The identity of 208 people killed in the blast could not initially be determined, so their bodies were sent for DNA testing
One of the deadliest bombings to ever hit Iraq killed 323 people, two thirds of whom needed DNA testing to be identified, the health minister said, drastically raising an earlier toll from last month's attack.
A suicide bomber detonated an explosives-rigged minibus in a crowded shopping area in Baghdad's Karrada district early on July 3, sparking infernos in nearby buildings that burned many victims alive.
"One hundred and fifteen martyrs were identified directly after the bombing by their families," health minister Adila Hamoud told a televised news conference. But the identity of 208 more people killed in the blast, many of whose bodies were burned beyond recognition, could not be determined, and they were sent for DNA testing, Hamoud said.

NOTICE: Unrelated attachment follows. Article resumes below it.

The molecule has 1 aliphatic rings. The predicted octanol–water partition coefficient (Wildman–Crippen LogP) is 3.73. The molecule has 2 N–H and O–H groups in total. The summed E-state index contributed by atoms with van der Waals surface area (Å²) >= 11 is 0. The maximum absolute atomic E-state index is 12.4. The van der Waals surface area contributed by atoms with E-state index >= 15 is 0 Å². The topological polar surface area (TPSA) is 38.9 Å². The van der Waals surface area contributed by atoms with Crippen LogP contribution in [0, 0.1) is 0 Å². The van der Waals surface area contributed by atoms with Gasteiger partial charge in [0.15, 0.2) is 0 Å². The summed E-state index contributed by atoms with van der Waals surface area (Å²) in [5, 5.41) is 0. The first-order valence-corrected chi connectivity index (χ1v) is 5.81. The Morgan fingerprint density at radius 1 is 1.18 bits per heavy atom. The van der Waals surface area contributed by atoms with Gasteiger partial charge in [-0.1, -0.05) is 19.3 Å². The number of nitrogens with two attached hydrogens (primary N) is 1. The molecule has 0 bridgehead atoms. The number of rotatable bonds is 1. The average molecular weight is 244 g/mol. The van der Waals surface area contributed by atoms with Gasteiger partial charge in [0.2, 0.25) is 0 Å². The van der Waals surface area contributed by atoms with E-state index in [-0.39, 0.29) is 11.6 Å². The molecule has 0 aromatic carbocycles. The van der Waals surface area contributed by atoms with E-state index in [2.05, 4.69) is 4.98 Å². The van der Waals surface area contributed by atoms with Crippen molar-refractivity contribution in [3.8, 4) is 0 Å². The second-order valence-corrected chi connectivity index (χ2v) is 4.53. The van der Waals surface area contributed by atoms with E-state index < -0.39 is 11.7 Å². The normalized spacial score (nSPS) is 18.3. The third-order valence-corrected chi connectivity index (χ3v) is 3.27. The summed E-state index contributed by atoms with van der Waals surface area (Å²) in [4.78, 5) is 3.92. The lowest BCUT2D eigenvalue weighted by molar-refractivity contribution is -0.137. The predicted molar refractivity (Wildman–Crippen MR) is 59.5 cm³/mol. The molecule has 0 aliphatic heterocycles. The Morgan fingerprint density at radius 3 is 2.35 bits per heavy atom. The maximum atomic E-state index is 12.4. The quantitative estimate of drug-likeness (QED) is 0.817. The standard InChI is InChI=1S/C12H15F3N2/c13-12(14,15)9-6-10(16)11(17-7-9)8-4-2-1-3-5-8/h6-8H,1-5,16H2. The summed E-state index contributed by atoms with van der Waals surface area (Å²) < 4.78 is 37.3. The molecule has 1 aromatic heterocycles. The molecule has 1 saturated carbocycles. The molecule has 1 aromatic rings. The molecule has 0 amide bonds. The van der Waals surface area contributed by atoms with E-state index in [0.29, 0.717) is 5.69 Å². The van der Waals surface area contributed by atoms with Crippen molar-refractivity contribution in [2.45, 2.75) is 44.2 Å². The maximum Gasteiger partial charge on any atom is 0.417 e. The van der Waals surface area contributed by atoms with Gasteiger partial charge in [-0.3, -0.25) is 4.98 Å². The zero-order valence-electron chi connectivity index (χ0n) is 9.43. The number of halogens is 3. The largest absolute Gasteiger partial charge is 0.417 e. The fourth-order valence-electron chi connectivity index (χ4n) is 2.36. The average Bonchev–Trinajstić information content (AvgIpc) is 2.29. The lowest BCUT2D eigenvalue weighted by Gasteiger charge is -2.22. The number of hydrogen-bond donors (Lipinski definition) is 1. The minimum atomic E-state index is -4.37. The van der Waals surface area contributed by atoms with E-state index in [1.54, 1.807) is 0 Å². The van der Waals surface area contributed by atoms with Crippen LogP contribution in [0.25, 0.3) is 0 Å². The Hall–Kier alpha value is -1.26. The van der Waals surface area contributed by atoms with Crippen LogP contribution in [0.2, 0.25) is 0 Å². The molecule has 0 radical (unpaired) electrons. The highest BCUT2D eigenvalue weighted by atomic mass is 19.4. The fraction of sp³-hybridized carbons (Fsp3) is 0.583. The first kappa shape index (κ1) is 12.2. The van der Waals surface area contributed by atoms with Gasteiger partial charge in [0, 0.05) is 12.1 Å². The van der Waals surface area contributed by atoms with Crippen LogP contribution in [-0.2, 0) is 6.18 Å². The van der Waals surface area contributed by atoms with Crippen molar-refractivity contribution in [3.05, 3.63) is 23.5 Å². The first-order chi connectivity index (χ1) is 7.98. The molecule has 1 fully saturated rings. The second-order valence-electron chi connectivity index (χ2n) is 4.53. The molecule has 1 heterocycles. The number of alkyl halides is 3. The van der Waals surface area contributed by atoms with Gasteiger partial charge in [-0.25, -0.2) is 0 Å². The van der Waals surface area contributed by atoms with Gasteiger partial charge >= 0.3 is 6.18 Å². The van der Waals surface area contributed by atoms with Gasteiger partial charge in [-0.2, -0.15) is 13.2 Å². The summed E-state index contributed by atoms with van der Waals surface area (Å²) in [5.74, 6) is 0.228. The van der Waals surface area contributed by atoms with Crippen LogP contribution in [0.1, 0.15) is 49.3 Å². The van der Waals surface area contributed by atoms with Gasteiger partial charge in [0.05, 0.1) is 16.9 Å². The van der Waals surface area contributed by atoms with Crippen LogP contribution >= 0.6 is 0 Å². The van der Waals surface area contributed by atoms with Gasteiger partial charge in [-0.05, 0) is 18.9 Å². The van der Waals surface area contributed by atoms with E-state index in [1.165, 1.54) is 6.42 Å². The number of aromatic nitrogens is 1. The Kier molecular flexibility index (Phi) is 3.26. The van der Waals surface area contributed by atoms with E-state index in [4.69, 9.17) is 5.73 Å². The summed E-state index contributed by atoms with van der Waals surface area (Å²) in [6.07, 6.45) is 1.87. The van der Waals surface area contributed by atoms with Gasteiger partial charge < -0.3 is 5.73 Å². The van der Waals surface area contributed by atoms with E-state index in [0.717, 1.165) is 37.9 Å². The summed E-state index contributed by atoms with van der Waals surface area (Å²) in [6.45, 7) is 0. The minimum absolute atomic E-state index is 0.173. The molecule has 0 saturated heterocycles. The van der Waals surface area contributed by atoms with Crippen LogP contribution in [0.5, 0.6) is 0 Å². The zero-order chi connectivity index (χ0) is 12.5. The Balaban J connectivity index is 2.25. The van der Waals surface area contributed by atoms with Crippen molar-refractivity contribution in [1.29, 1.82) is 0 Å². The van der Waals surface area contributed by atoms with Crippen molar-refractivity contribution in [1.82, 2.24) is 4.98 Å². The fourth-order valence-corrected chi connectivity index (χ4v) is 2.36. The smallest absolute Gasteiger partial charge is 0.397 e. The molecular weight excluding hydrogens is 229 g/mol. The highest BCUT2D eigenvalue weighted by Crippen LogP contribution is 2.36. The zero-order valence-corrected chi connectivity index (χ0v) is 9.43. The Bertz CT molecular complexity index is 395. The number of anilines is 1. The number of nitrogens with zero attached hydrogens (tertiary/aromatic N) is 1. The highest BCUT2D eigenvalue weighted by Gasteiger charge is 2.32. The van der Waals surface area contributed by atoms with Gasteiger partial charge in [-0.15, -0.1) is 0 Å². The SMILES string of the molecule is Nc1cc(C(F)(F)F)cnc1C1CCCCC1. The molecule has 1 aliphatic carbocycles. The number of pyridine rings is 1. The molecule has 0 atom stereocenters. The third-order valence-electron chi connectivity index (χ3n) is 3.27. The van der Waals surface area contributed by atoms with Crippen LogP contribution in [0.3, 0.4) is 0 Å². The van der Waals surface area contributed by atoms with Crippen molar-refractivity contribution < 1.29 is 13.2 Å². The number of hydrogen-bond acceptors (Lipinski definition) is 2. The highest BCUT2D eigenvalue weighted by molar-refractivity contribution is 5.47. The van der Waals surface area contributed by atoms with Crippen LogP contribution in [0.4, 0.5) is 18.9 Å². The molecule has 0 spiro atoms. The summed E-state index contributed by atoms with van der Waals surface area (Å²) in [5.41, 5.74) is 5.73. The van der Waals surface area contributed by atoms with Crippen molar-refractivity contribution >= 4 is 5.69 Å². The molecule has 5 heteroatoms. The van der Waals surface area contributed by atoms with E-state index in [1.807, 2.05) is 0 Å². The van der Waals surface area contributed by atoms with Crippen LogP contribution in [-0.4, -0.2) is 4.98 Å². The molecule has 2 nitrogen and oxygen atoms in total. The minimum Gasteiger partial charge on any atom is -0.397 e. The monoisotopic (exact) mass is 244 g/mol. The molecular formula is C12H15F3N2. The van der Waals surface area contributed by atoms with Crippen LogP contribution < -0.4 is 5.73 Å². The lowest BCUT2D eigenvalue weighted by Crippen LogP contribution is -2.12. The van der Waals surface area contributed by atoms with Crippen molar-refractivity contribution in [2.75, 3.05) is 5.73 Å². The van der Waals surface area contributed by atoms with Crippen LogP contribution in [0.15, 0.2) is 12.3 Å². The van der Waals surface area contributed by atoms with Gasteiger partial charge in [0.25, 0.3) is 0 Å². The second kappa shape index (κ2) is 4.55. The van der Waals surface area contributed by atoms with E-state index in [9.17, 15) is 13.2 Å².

She had previously said that the attack, which was claimed by the Islamic State, had killed 292 people, of whom 177 were unidentified.
People have been furious over delays in determining the fate of their loved ones, and have sharply criticised the Iraqi government for failing to protect them.
IS overran large areas North and West of Baghdad in 2014, but Iraqi forces have since regained significant territory from the jihadists.
The extremists have responded to battlefield setbacks by striking back against civilians, and experts have warned there may be more bombings as the jihadists continue to lose ground.